Venice of the North

  • Day 2
    Harlingen, The Netherlands

    One of Friesland’s 11 Cities

    Harlingen is one of the 11 cities of Friesland. Its harbour was the only seagoing port in Friesland and the area has a strong nautical heritage: fishing, trade, and whaling. Nowadays, Harlingen is the busiest port in the north of the Netherlands. 

    Harlingen is a city of canals, warehouses and pretty harbours, located on the southern shore of the Wadden Sea, a UNESCO World Heritage area. It’s perfect for walking, but this is the Netherlands, so why not rent a bike and cycle around? You can also easily rent a boat to explore the canals, harbours and local villages for yourself. 

    In the Old Town, you can visit the 18th century City Hall, Hannemahuis Museum, Blauwe Hand - the city’s oldest warehouse, and St Michael’s Church. Look out for landmarks like the old Lighthouse, which is now a hotel; the statue of Anton Wachter, a character in the novel series by local writer Simon Vestdijk; and 46 Stumbling Stones, a memorial to the 46 local Jewish residents murdered by the Nazis. 

    Explore the old harbours of Noorderhaven and Zuiderhaven, where you’ll see historic warehouses and a fleet of traditional sailing ships. Out by Zuider Pier, look out for the life-sized sculpture of a sperm whale, which spouts a powerful stream of water into the air at regular intervals.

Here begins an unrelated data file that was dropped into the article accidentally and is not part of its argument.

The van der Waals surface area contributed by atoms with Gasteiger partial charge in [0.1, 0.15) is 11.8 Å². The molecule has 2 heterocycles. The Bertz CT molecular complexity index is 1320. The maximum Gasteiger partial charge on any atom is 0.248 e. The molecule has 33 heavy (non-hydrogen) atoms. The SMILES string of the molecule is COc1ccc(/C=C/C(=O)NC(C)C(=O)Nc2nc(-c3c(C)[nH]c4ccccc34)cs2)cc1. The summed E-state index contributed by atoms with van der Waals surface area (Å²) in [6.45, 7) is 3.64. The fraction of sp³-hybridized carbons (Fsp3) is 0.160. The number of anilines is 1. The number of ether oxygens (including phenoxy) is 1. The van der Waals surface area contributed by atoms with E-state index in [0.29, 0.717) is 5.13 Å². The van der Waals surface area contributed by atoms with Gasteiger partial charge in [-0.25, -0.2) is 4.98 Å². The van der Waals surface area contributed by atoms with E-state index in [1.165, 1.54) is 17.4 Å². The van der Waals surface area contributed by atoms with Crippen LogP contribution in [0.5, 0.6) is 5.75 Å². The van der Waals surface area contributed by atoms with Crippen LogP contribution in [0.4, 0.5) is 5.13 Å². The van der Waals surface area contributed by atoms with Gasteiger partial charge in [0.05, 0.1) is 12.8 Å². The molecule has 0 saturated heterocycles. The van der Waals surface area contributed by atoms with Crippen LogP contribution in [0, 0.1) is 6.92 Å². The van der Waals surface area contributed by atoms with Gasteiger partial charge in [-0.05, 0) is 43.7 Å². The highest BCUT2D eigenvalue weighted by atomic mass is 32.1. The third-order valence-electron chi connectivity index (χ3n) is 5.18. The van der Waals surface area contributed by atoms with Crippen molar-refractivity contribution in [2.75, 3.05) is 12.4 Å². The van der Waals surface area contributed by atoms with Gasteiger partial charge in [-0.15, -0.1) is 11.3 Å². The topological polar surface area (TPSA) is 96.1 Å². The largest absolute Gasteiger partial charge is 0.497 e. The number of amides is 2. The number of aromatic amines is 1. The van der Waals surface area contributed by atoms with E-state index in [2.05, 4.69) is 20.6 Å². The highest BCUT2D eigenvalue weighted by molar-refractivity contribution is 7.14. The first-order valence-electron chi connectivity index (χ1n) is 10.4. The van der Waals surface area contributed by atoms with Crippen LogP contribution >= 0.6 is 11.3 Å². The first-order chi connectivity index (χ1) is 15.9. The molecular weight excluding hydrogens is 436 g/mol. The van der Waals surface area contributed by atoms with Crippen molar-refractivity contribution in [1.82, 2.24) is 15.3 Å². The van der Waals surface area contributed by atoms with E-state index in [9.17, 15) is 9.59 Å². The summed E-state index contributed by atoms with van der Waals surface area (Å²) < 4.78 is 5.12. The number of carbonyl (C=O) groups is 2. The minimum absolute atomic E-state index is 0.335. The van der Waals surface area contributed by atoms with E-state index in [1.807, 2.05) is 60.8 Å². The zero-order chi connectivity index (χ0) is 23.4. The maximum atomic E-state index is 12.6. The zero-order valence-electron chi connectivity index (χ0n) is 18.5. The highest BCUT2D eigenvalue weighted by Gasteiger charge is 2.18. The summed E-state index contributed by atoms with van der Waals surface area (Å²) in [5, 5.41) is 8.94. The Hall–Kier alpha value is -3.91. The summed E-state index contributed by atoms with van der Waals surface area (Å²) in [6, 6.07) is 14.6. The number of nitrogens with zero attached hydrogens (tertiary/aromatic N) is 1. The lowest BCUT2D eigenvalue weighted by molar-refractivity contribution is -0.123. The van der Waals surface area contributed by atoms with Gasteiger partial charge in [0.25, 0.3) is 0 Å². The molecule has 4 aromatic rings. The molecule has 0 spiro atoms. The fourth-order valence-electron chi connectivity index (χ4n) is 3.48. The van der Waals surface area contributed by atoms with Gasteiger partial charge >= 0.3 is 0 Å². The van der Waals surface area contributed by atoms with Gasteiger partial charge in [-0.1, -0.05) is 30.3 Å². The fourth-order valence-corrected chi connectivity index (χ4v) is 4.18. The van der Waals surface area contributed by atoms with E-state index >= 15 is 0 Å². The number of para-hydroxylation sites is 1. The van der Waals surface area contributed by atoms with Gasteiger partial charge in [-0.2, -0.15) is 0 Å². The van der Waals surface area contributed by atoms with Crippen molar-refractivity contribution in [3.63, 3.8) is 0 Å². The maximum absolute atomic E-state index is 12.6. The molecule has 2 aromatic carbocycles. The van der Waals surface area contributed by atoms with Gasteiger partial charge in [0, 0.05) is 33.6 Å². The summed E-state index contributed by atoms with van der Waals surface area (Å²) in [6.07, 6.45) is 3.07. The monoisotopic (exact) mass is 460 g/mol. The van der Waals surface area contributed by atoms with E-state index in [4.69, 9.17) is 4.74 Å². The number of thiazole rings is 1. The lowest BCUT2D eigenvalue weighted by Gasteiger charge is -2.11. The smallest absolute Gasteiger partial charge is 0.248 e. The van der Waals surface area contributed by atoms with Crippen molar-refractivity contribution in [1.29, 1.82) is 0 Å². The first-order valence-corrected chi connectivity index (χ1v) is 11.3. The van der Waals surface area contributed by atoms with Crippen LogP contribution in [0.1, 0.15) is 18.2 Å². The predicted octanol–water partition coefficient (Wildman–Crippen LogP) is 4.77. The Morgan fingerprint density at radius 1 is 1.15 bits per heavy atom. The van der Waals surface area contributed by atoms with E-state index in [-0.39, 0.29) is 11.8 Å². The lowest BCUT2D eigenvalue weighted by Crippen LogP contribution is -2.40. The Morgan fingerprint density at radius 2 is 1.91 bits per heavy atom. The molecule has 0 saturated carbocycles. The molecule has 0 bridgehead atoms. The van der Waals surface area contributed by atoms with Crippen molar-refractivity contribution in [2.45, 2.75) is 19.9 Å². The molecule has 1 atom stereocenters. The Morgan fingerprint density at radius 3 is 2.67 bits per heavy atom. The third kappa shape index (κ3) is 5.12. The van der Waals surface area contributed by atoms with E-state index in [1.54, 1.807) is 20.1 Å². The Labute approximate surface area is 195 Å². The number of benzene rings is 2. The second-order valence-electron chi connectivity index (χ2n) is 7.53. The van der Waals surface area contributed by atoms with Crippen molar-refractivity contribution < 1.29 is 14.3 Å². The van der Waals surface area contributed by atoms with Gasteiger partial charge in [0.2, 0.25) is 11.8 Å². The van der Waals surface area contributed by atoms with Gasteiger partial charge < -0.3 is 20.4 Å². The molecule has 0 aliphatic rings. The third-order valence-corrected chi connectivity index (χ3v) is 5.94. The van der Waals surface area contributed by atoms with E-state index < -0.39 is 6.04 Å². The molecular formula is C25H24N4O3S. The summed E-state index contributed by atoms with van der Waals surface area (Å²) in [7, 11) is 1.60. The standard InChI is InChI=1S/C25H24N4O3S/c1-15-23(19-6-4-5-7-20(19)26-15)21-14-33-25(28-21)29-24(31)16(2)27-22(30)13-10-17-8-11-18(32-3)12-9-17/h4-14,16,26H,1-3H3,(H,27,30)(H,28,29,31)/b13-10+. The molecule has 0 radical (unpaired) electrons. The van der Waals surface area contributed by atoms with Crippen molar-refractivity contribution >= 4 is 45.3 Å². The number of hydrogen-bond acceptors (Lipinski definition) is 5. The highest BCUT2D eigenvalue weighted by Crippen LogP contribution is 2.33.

The 16th century Arctic explorer, William Barents, was born on the nearby island of Terchelling. The reproduction of his expedition ship is a must-see for anybody interested in Arctic exploration. 

    The Harlingen Aardewerk Museum will delight those interested in Frisian pottery. Harlingen is home to the last traditional pottery factory in the Netherlands, still using the original majolica technique, entirely handmade and painted with tin glaze. This style has been used since 1598, and the local tiles and ceramics make for wonderfully original souvenirs. 

    Day 2
    Harlingen, The Netherlands

    One of Friesland’s 11 Cities

  • Day 3
    Sea day

    Cruising the Channel

    Enjoy the day on board relaxing on deck, in the Explorer Lounge or in the Science Center, while we navigate the waters of the channel that separate continental Europe from the British Isles.